Makinie Fortino, LMFT – President, Founder & Treasurer

Makinie Fortino (she/her/hers) is the Founder and President of DMHS: Deconstructing the Mental Health System, Inc.

She identifies as Black and Afro-Caribbean American and is a Licensed Marriage and Family Therapist (LMFT) who has been working in mental health for 9 years.

Makinie received her Masters in Marriage and Family Therapy in 2013 from Central Connecticut State University, and has worn many hats ranging from in-home counselor to case manager, vocational counselor, academic advisor/behavioral health counselor and in social services, in Connecticut, Florida and Washington State.

Makinie has worked for State of Washington for the last few years, most recently as a Behavioral Health Counselor and Academic Advisor at Renton Technical College.

In addition to working full time for RTC, and being the founder of a Nonprofit, Makinie also owns a part-time private practice serving individuals, and specialize in processing racial trauma, navigating the workplace as BIPOC, relationship dynamics, family life cycles, anxiety, and depression.

In all of Makinie’s work, she is intentional about interrupting and dismantling the racist aspects of the mental health system. Part of that is through making space that feels safe for BIPOC, and teaching self-advocacy to help them navigate various systems (healthcare, mental health, social services, etc). The other part of her work is community-building, first through Black Counselors of King County WA Facebook Page, and now through DMHS.

Makinie’s private practice and DMHS were created out of the need to feel more grounded in holistic counseling as well as continued dedication to systemic change to our current mental health system on an individual and collective levels.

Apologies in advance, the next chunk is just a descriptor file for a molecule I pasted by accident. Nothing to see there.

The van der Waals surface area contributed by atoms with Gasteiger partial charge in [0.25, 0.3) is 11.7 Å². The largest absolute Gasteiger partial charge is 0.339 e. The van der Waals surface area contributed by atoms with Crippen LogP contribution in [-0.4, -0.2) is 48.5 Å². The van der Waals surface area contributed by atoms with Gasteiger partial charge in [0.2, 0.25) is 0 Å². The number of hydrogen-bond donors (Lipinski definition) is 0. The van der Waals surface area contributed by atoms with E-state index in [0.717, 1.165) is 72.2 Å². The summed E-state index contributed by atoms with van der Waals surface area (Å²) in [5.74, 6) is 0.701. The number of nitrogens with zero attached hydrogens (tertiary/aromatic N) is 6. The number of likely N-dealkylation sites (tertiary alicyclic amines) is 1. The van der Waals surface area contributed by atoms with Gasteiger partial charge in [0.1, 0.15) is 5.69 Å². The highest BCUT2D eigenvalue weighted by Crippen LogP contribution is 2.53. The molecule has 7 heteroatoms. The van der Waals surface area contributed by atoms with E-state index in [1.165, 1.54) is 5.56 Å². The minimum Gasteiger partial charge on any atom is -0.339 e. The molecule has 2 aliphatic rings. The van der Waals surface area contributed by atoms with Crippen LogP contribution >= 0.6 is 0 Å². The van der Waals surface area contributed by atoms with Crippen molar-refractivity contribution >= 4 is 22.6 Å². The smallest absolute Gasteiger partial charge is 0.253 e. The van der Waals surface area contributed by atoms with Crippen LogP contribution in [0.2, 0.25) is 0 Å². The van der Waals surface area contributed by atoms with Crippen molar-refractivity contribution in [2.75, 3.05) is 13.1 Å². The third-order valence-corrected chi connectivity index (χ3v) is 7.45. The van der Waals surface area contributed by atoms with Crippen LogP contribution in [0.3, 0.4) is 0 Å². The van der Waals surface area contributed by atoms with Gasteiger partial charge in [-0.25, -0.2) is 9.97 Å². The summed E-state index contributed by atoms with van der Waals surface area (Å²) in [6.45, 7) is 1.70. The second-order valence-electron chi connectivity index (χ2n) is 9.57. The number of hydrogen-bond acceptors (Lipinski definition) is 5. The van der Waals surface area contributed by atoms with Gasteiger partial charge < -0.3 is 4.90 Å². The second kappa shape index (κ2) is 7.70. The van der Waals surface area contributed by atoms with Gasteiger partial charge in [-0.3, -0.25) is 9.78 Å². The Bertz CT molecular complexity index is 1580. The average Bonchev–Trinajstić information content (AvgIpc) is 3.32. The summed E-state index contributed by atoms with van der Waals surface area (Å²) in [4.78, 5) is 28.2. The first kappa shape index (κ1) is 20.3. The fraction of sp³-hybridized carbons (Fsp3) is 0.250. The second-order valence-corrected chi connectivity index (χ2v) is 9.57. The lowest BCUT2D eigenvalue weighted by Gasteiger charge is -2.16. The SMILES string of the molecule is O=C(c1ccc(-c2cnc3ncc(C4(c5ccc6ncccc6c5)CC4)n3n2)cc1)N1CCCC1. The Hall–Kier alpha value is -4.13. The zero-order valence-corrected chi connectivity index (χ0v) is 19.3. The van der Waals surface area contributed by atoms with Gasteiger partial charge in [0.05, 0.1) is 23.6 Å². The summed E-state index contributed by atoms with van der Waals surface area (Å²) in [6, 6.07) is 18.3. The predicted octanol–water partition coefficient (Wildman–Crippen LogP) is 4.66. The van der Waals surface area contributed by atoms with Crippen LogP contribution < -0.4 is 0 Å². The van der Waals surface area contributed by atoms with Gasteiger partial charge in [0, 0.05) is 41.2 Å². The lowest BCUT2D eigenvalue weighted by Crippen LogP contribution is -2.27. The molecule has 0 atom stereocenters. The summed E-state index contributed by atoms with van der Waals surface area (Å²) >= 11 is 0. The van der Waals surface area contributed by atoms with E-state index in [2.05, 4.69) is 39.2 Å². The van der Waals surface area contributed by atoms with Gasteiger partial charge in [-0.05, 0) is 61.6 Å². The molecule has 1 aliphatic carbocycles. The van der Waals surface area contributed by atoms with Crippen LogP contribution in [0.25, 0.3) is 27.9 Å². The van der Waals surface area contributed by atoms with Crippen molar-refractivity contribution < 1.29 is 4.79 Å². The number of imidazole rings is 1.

Makinie is very passionate about helping people feel attuned to their inner-most needs, in order to approach their loved ones more open, with compassion, a sense of self-confidence and self-worth.


Ukandu Soverall, Secretary

Ukandu Soverall joins the DMHS team with a wealth of experience in education and mental health. He is a graduate of Saint Vincent College earning his Masters of Science in Education Counseling in 2015 and Bachelors of Psychology in 2012. At Saint Vincent College, he was employed as an Assistant to Multicultural Student life for two years before being named the Interim Assistant Director of Multicultural Student Life for the 2016-2017 academic school year.

To compliment his school experience he worked for three years in Mental Health as a crisis tech in the Emergency Room and as staff on an inpatient adolescent mental health unit. For two years he was a member of the Restorative Justice Practices team for Miami Dade County School district with helping to implement Restorative Practices across the district.

Ukandu recently served as a School Counselor for Miami Dade County Public Schools. He also served as a youth coach with the Junior Dolphin’s and volunteers as a coach with Grace Given another Non-Profit organization.

Some other coaching experiences include coaching Defensive Coach for one season with Latrobe Middle 2013, and Intern Coach for Saint Vincent College in 2012. He firmly believes in uplifting others, breaking barriers, and eliminating the stigma many communities and minorities face regarding mental health. With being a part of DMHS he hopes to be a part of providing the resources and opportunities people need to become the best version of themselves.


Ayanna Soverall

Ayanna Soverall grew up the youngest of three. She received an Associate in Arts, Bachelor of Arts in Latin, and Bachelor of Arts in Relational Communication from University of South Florida. She taught Pre-Kindergarten and Kindergarten for 6 years, earning a Master of Science in Child and Family Studies along the way. She currently earning fifth degree at Duke University. She is passionate about successful childhood developmental stage transitions, sexual assault advocacy, and maternal mental health.


Halisha Anderson, MAMFT, PLPC